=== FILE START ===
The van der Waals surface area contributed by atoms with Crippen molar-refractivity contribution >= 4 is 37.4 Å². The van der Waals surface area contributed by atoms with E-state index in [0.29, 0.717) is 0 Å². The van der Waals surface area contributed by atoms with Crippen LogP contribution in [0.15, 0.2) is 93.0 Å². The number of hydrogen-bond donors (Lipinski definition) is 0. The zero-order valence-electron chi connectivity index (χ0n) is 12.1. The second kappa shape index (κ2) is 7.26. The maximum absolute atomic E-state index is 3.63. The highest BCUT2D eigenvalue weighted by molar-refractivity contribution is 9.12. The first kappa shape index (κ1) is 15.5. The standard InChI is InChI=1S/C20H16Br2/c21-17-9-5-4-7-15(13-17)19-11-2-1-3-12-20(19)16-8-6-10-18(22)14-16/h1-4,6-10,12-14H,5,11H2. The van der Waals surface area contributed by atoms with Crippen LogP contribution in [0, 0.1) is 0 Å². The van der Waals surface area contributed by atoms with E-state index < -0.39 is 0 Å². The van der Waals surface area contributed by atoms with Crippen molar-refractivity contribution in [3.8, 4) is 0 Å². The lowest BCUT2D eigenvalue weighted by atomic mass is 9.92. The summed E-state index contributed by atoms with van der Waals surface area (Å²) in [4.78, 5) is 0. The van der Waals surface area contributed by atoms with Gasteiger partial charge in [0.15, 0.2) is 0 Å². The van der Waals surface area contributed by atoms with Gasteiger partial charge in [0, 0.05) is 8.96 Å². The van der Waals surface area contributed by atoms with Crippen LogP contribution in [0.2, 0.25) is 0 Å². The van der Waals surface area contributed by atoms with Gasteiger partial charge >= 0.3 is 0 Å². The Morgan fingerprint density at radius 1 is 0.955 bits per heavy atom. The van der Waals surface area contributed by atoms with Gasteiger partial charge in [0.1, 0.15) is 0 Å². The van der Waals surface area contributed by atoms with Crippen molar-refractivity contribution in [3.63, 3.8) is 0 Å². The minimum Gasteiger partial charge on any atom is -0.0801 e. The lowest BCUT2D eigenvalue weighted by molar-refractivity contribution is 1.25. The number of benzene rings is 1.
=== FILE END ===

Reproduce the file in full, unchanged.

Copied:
The van der Waals surface area contributed by atoms with Crippen molar-refractivity contribution >= 4 is 37.4 Å². The van der Waals surface area contributed by atoms with E-state index in [0.29, 0.717) is 0 Å². The van der Waals surface area contributed by atoms with Crippen LogP contribution in [0.15, 0.2) is 93.0 Å². The number of hydrogen-bond donors (Lipinski definition) is 0. The zero-order valence-electron chi connectivity index (χ0n) is 12.1. The second kappa shape index (κ2) is 7.26. The maximum absolute atomic E-state index is 3.63. The highest BCUT2D eigenvalue weighted by molar-refractivity contribution is 9.12. The first kappa shape index (κ1) is 15.5. The standard InChI is InChI=1S/C20H16Br2/c21-17-9-5-4-7-15(13-17)19-11-2-1-3-12-20(19)16-8-6-10-18(22)14-16/h1-4,6-10,12-14H,5,11H2. The van der Waals surface area contributed by atoms with Crippen LogP contribution in [0, 0.1) is 0 Å². The van der Waals surface area contributed by atoms with E-state index < -0.39 is 0 Å². The van der Waals surface area contributed by atoms with Crippen molar-refractivity contribution in [3.8, 4) is 0 Å². The lowest BCUT2D eigenvalue weighted by atomic mass is 9.92. The summed E-state index contributed by atoms with van der Waals surface area (Å²) in [4.78, 5) is 0. The van der Waals surface area contributed by atoms with Gasteiger partial charge in [0.15, 0.2) is 0 Å². The van der Waals surface area contributed by atoms with Gasteiger partial charge in [0, 0.05) is 8.96 Å². The van der Waals surface area contributed by atoms with Crippen LogP contribution in [0.2, 0.25) is 0 Å². The van der Waals surface area contributed by atoms with Gasteiger partial charge >= 0.3 is 0 Å². The Morgan fingerprint density at radius 1 is 0.955 bits per heavy atom. The van der Waals surface area contributed by atoms with Gasteiger partial charge in [0.1, 0.15) is 0 Å². The van der Waals surface area contributed by atoms with Crippen molar-refractivity contribution in [3.63, 3.8) is 0 Å². The minimum Gasteiger partial charge on any atom is -0.0801 e. The lowest BCUT2D eigenvalue weighted by molar-refractivity contribution is 1.25. The number of benzene rings is 1.